Gogea Mitu, the Romanian Goliath

Gogea Mitu was Romania’s tallest sportsman and the world’s tallest boxer. With a promising future in front of him, Mitu was just about to make his debut in the United States when he tragically – and mysteriously - died. What really happened to the “Romanian Goliath”?

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Tallest Boxer Gogea Mitu
World welterweight champion Canadian Lou Boruillard does a bit of unequal sparring with Romanian heavyweight boxer Gogea Mitu, the world's tallest boxer at 7 feet, 4 inches, in Paris, France on 18 December 1935. Photo: Underwood Archives / Getty Images

Mitu was born on 14 July 1914. He was the oldest and biggest among his ten siblings. He suffered from gigantism, a condition which in the interwar period could be a curse or a blessing in disguise. No one knew back then how this would eventually change the course of his life. Whether it was a blessing or a curse is still up for debate.

Time certainly did prove that Mitu’s height was like a silver lining hidden in a cloud. It all began when he was only 17 years old. Amazed and intrigued by his stature, a Prague-based circus enrolled young Mitu in their show and started traveling around Europe touting their Romanian giant. This represented a turn in Mitu’s life, the first of the many to come.

Gogea Mitu’s international noteriety

The giant Gogea Mitu from Romania visit Paris. 8th November 1935.
Gogea Mitu (2.26 meters) from Romania visiting Paris on 8 November 1935. Photo: Imagno / Forum

The second turn came not long after Mitu started gaining international fame for his height. Renowned caravans were now more eager than ever to showcase the one-of-a-kind teenager. There is no consensus over exactly how tall he was. Some argue he was 2.44 meters tall. Others stated he was 2.42m, while some go as far as saying 2.5m or more. Records, however, show that he was 2.36m and, with such height, he remains to this day Romania’s tallest sportsman and the world’s tallest boxer.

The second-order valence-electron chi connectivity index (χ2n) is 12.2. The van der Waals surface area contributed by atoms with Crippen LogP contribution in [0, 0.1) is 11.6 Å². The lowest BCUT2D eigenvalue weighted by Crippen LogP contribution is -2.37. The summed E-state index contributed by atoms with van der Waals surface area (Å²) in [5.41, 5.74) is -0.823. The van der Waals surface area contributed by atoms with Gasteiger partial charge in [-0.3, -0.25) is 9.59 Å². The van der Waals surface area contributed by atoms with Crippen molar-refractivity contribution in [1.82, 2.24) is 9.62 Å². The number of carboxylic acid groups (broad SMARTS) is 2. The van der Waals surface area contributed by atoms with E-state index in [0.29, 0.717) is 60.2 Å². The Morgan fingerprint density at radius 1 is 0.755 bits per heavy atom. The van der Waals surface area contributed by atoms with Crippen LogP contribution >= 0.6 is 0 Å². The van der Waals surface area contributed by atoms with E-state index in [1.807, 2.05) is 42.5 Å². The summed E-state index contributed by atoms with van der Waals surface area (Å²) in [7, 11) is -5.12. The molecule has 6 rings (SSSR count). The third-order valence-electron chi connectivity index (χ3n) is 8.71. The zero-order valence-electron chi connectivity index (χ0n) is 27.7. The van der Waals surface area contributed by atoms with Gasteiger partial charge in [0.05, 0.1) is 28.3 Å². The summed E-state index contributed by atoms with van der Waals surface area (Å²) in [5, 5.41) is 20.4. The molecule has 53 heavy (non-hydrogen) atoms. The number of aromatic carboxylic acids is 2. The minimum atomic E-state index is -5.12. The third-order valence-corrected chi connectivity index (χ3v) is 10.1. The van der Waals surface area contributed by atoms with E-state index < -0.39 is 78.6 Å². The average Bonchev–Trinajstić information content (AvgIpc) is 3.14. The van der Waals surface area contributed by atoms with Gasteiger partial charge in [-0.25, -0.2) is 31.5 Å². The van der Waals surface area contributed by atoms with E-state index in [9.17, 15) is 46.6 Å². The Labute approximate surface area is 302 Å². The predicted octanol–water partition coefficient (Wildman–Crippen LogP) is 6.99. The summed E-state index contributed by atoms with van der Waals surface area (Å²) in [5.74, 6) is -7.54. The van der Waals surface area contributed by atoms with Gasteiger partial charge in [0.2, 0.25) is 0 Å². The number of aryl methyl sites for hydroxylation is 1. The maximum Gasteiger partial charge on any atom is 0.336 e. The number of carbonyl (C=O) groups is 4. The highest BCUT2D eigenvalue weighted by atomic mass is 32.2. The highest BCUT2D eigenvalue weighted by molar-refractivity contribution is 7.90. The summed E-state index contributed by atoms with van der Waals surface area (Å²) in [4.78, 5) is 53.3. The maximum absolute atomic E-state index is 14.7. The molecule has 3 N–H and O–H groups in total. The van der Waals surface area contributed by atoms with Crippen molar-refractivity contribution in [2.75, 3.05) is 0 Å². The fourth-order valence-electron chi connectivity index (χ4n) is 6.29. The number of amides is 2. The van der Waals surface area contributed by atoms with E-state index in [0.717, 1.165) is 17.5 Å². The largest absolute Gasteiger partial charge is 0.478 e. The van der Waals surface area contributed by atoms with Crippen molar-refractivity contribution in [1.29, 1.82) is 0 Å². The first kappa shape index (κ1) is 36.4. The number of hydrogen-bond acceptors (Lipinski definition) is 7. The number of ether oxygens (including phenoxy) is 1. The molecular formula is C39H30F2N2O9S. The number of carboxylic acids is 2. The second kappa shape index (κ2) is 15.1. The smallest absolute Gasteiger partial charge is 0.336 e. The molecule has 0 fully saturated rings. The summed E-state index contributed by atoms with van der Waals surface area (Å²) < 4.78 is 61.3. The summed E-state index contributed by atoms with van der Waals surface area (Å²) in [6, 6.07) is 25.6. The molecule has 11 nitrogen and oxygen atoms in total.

After securing a highly remunerated position in a prestigious circus in Monaco, Mitu envisioned the rest of his life as a circus man. Little did he know, it was all about to change in the blink of an eye. It all happened one sunny day when he met Umberto Lancia, who was to become his coach. From then on, it was all history.

After four long and surprising years spent abroad and in the training room, Gogea Mitu finally made his debut in the boxing world in 1935 at 21 years old. His very first opponent: his coach. Mitu was, understandably, intimidating. There weren’t many prize fighters courageous enough to go head-to-head in a fight with him. So in the end, his first match was possible only because his coach decided, in absence of opposition, to enter the ring.

The end was a resounding victory for the young man. So his official first match was scheduled not long after, against the Italian champion Saverio Grizzo. This, too, was a success that shocked the sports world.

Facing off with international champs

The ascending fame of the sportsman quickly exceeded continental grounds, and, in less than a month, Mitu was going to face the worldwide champion, George Godfrey. If Mitu could hear this name today, it would probably send a shiver down his spine, for this was to be the very first man to teach him what loss feels like.

But the bitter taste of failure was quickly swallowed, and soon after, Mitu again felt the sweet taste of victory. And not just any victory at that. Romania’s national champion Dumitru Pavelescu was officially beaten and, unofficially, dethroned from his title. This was the redemption needed by Mitu to face what was ahead, and the following prizefighting matches were all a mix of resounding successes and close ties.

The final bell for Gogea Mitu

His final – and fatal – opponent was to be met not in the ring but in a hospital bed in Bucharest. It happened during his international tour, right before the young sportsman was about to make his debut outside the continent. Having fought tuberculosis earlier in life, his life-long sickness caught up with his busy schedule and made it impossible for the sportsman to continue his activity. He was rushed to Romania, and bad luck made it so that during the train ride, he caught another cold (believed to have been caused by the ‘curent’ in the train) which aggravated his condition.

The final bell rang for Gogea Mitu on 22 June 1936. At only 22 years old, the promising life and career of this young man were viciously stolen away by complications from tuberculosis. But many would argue against that. Family and friends were quick to oppose the verdict of the doctors, implying a plot devised by bookmakers together with his competitors that led to the death of the sportsman. In reality, such myths are unfounded, for Gogea Mitu had been suffering from complications due to tuberculosis his entire life, and if anything, bookmakers had nothing but profit over the matches Mitu fought.

The world lost an aspiring boxer, and Romania lost its tallest sportsman in history. Regardless of the controversies behind his death, the event remains one of the most tragic and sudden goodbyes in the world of Romanian sports.

Naomi Gherman

Master student in Cultural Diplomacy and International Relations at Babeș-Bolyai University, eager to share more about our world's most fascinating stories and people. Romania-based reader, writer and content creator with a strong interest in journalism, foreign languages and politics.

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